Jordan brand loses some luster in shoe scuffle

By David Haugh
Updated: October 24, 2009

CHICAGO — No matter what shoes happen to be on Marcus Jordan’s feet, he really has stepped in it now.

The University of Central Florida, where Jordan is a freshman basketball player, has a $1.9 million contract with Adidas that requires all Golden Knight athletes to wear its shoes and apparel. That includes Jordan, son of Nike icon Michael Jordan.

But Marcus Jordan plans to wear shoes from Jordan Brand, a division of Nike created for dear old dad, because Central Florida made a recruiting promise it never should have made that he didn’t have to wear Adidas. High-ranking officials at Adidas later intervened to say Jordan did.

Now, Jordan says he won’t.

Jordan’s sole act of defiance has jeopardized the future of a potential six-year, $3 million extension between Central Florida and Adidas. Understand that $3 million might be the football coach’s salary at places like Florida or Florida State. But at Central Florida it represents about 5 percent of the Central Florida Athletics Association’s budget, according to the Orlando Sentinel.

Before Central Florida plays its exhibition opener Nov. 4, someone close to Marcus needs to put his famous foot down and encourage him to wear the same shoes his teammates are wearing for the good of the program. It would be better if Marcus reached the same conclusion himself before perception further depicts him as a prima dona and we begin to wonder if the shoe fits.

This is a silly debate.

A college scholarship isn’t a right for Marcus Jordan or any other student-athlete. It’s a privilege. That privilege comes with conditions. Stay academically eligible, in shape and out of jail. Go to in-season and offseason workouts. Follow a code of conduct established by the athletic department or team.

If that athletic department says you charter a bus to a game, a player with rich parents can’t opt to take his family’s private jet. If team policy forbids facial hair, you get a shave. And if the university paying for a student-athlete’s room, board, tuition and books stipulates every team member will wear Adidas shoes, that student-athlete wears Adidas shoes.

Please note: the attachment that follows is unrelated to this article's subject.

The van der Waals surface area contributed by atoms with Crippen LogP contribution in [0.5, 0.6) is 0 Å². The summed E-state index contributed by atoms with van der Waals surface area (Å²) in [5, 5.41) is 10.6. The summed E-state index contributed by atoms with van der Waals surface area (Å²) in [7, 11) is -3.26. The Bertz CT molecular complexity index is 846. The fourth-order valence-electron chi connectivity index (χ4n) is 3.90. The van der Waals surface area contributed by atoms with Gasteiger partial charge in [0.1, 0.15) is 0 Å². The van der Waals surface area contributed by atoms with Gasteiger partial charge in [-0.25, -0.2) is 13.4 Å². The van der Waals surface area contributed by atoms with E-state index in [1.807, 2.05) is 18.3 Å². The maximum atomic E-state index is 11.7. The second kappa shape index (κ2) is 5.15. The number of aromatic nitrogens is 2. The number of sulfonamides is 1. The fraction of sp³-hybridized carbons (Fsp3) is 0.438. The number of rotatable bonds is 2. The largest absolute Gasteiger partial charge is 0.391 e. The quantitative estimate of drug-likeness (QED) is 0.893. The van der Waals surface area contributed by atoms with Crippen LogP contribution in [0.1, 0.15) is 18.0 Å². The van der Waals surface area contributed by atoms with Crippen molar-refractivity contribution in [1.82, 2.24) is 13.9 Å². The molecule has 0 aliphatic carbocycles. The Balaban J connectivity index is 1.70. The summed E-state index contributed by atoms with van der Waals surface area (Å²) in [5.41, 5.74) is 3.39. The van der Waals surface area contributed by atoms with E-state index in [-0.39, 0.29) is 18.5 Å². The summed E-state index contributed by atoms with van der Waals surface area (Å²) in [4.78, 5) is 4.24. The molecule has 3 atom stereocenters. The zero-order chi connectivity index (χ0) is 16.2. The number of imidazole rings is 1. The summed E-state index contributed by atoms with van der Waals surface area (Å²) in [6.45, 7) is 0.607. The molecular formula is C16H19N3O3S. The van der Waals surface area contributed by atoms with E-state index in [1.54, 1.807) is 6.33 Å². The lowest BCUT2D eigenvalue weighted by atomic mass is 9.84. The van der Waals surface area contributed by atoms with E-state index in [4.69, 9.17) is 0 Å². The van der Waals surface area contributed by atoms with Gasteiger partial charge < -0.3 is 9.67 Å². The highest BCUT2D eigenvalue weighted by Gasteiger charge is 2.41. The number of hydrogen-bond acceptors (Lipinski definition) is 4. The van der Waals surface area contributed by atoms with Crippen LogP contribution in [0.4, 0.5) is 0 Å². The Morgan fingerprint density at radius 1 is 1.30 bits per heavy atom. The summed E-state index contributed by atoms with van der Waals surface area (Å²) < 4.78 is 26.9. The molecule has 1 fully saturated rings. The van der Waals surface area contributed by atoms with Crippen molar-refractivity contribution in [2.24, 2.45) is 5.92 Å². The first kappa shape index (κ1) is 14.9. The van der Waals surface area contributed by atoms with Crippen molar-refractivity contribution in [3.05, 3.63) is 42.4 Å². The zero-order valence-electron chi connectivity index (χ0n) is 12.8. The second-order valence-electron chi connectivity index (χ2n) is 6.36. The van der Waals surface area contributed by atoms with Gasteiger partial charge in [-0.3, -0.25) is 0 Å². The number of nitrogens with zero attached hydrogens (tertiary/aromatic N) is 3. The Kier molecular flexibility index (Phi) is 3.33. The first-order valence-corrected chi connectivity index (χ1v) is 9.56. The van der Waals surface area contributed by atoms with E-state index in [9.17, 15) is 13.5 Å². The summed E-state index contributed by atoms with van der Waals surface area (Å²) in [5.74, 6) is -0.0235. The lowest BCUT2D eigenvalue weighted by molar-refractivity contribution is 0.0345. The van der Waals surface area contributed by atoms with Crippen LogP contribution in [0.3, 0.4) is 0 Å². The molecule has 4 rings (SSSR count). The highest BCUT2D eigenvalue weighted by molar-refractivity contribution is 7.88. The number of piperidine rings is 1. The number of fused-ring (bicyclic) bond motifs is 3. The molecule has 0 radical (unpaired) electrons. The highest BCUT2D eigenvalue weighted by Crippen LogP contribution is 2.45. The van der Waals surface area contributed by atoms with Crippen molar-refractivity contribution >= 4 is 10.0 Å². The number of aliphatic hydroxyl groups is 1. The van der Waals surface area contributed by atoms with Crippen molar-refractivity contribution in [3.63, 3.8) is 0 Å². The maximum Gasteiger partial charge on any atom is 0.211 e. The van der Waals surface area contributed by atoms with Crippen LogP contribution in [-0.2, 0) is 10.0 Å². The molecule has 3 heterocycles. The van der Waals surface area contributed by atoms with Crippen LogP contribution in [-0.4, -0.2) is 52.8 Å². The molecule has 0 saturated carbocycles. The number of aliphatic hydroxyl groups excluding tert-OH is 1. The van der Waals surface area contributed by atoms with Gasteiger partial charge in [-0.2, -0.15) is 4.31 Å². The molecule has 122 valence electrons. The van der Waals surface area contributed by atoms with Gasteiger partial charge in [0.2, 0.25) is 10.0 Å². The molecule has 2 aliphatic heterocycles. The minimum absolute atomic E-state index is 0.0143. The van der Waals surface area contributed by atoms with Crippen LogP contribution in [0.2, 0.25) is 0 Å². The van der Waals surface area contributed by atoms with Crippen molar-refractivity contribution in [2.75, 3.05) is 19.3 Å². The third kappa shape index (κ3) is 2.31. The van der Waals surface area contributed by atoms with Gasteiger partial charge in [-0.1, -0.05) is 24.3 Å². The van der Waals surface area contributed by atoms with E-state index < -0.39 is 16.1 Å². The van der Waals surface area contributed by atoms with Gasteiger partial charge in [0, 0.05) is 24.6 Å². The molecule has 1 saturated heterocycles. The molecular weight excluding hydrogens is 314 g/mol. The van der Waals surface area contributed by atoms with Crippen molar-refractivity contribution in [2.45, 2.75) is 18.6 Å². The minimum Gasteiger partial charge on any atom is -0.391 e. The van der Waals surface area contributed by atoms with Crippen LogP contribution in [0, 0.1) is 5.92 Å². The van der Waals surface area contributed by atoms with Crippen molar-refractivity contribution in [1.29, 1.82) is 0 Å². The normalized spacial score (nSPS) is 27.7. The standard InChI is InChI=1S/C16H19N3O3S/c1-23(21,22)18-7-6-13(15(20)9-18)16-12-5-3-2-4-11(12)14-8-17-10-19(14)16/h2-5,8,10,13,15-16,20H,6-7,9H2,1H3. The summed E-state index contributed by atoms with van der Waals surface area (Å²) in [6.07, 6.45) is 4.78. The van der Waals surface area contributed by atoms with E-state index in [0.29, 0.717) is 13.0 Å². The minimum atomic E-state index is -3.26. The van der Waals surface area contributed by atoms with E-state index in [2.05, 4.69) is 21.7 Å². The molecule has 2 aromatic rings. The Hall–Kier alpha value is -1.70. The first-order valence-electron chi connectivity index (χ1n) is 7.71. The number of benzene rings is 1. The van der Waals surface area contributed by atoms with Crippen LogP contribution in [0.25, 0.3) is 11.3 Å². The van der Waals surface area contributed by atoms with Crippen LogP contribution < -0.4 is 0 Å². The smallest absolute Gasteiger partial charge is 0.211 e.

It doesn’t matter if the kid’s last name is Jordan or Naismith. It doesn’t matter if he has been wearing Nike since his first pair of booties.

Forget Marcus Jordan’s loyalty to Nike or Central Florida’s contract with Adidas. This is about the oldest rule in sports. What the coach says goes for everybody, every time.

Coaches and athletic administrators who allow their programs to stray from that basic principle typically never gain solid footing. How can the son of the man widely considered the best player ever in a team sport defy such a fundamental team concept?

We laughed when Michael Jordan, at his bombastic Hall of Fame induction speech last month, quipped, “There is no ‘I’ in team but there is in win.” When his 18-year-old kid unwittingly puts himself before the team at the potential cost of millions to the school he represents, it’s not so funny.

Understandably, Jordan wants to be true to the family business. But he needs to remember the real family business is basketball, a team sport based on unselfishness and sacrifice.

Nike doesn’t need to intercede. Adidas doesn’t need to give in and let Jordan be the only Central Florida athlete wearing a pair of Nikes. Central Florida doesn’t have to change anything about its policy or the tentative contract extension it hammered out with Adidas.

Marcus Jordan simply has to be told he has a choice. Put on a pair of Adidas shoes like everybody else or walk away from your scholarship in that precious pair of Nikes.

This isn’t freshman hazing or coaching abuse. This doesn’t concern the amount of playing time or the size of a role. We’re talking about a pair of shoes. This is Heir Jordan approaching Err Jordan status for reasons hard for anyone to defend.

“UCF athletics did make Adidas aware of Marcus’ recruitment and was led to believe that there would be a workable solution to a unique situation,” the school’s statement said.

A solution wasn’t worked out. So adjust. It happens all the time in life, so it’s a good lesson for Jordan.

He seems like a good kid getting bad advice. Sure, Central Florida may have promised he could wear Nikes.

Coaches probably also promised Jordan the Golden Knights would win their conference and he could play 35 minutes per game if he worked hard.

But Jordan already should know what any Division I athlete can tell him. Recruiting promises are like NBA scoring records: made to be broken.

How grounded is a college decision based on footwear anyway?